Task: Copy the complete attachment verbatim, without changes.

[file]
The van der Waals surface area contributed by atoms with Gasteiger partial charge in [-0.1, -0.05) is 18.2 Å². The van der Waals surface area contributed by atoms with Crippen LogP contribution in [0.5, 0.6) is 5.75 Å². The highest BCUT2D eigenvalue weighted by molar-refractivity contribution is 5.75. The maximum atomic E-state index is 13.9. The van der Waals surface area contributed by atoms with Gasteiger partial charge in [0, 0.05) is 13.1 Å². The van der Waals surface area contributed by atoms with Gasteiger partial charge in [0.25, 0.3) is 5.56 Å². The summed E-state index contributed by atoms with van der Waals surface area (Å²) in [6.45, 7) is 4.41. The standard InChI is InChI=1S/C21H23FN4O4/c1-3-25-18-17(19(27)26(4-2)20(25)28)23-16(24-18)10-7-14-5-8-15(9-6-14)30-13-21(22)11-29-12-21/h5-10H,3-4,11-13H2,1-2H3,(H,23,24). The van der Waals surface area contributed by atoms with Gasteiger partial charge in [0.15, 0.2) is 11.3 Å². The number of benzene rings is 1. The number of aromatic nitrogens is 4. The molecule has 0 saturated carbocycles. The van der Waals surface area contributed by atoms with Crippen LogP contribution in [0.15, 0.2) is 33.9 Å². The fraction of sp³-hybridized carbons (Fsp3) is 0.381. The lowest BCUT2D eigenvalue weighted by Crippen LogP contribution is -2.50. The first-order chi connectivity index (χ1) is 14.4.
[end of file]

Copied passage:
The van der Waals surface area contributed by atoms with Gasteiger partial charge in [-0.1, -0.05) is 18.2 Å². The van der Waals surface area contributed by atoms with Crippen LogP contribution in [0.5, 0.6) is 5.75 Å². The highest BCUT2D eigenvalue weighted by molar-refractivity contribution is 5.75. The maximum atomic E-state index is 13.9. The van der Waals surface area contributed by atoms with Gasteiger partial charge in [0, 0.05) is 13.1 Å². The van der Waals surface area contributed by atoms with Gasteiger partial charge in [0.25, 0.3) is 5.56 Å². The summed E-state index contributed by atoms with van der Waals surface area (Å²) in [6.45, 7) is 4.41. The standard InChI is InChI=1S/C21H23FN4O4/c1-3-25-18-17(19(27)26(4-2)20(25)28)23-16(24-18)10-7-14-5-8-15(9-6-14)30-13-21(22)11-29-12-21/h5-10H,3-4,11-13H2,1-2H3,(H,23,24). The van der Waals surface area contributed by atoms with Gasteiger partial charge in [0.15, 0.2) is 11.3 Å². The number of benzene rings is 1. The number of aromatic nitrogens is 4. The molecule has 0 saturated carbocycles. The van der Waals surface area contributed by atoms with Crippen LogP contribution in [0.15, 0.2) is 33.9 Å². The fraction of sp³-hybridized carbons (Fsp3) is 0.381. The lowest BCUT2D eigenvalue weighted by Crippen LogP contribution is -2.50. The first-order chi connectivity index (χ1) is 14.4.